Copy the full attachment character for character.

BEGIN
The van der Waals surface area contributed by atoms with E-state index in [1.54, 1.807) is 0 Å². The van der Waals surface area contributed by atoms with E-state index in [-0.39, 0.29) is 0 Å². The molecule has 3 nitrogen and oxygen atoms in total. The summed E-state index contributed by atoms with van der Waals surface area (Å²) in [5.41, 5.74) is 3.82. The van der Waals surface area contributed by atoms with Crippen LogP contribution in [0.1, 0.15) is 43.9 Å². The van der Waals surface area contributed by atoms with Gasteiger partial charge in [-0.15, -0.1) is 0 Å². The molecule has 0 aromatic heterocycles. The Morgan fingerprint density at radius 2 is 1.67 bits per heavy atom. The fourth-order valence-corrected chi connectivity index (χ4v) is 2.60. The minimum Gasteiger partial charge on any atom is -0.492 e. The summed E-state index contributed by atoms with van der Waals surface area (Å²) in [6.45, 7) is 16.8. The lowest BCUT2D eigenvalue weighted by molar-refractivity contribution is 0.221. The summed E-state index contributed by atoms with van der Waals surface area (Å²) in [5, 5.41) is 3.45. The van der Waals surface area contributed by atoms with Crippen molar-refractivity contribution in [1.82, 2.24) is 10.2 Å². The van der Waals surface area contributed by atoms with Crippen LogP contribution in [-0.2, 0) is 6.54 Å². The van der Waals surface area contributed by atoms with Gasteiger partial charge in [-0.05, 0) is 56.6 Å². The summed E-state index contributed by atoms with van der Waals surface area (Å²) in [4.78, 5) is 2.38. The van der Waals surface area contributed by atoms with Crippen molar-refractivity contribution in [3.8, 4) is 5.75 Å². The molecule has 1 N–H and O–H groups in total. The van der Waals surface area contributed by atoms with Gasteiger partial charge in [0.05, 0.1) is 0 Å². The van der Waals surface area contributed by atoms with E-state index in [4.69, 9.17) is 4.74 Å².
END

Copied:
The van der Waals surface area contributed by atoms with E-state index in [1.54, 1.807) is 0 Å². The van der Waals surface area contributed by atoms with E-state index in [-0.39, 0.29) is 0 Å². The molecule has 3 nitrogen and oxygen atoms in total. The summed E-state index contributed by atoms with van der Waals surface area (Å²) in [5.41, 5.74) is 3.82. The van der Waals surface area contributed by atoms with Crippen LogP contribution in [0.1, 0.15) is 43.9 Å². The van der Waals surface area contributed by atoms with Gasteiger partial charge in [-0.15, -0.1) is 0 Å². The molecule has 0 aromatic heterocycles. The Morgan fingerprint density at radius 2 is 1.67 bits per heavy atom. The fourth-order valence-corrected chi connectivity index (χ4v) is 2.60. The minimum Gasteiger partial charge on any atom is -0.492 e. The summed E-state index contributed by atoms with van der Waals surface area (Å²) in [6.45, 7) is 16.8. The lowest BCUT2D eigenvalue weighted by molar-refractivity contribution is 0.221. The summed E-state index contributed by atoms with van der Waals surface area (Å²) in [5, 5.41) is 3.45. The van der Waals surface area contributed by atoms with Crippen molar-refractivity contribution in [1.82, 2.24) is 10.2 Å². The van der Waals surface area contributed by atoms with Crippen LogP contribution in [-0.2, 0) is 6.54 Å². The van der Waals surface area contributed by atoms with Gasteiger partial charge in [-0.05, 0) is 56.6 Å². The summed E-state index contributed by atoms with van der Waals surface area (Å²) in [4.78, 5) is 2.38. The van der Waals surface area contributed by atoms with Crippen molar-refractivity contribution in [3.8, 4) is 5.75 Å². The molecule has 1 N–H and O–H groups in total. The van der Waals surface area contributed by atoms with Gasteiger partial charge in [0.05, 0.1) is 0 Å². The van der Waals surface area contributed by atoms with E-state index in [4.69, 9.17) is 4.74 Å².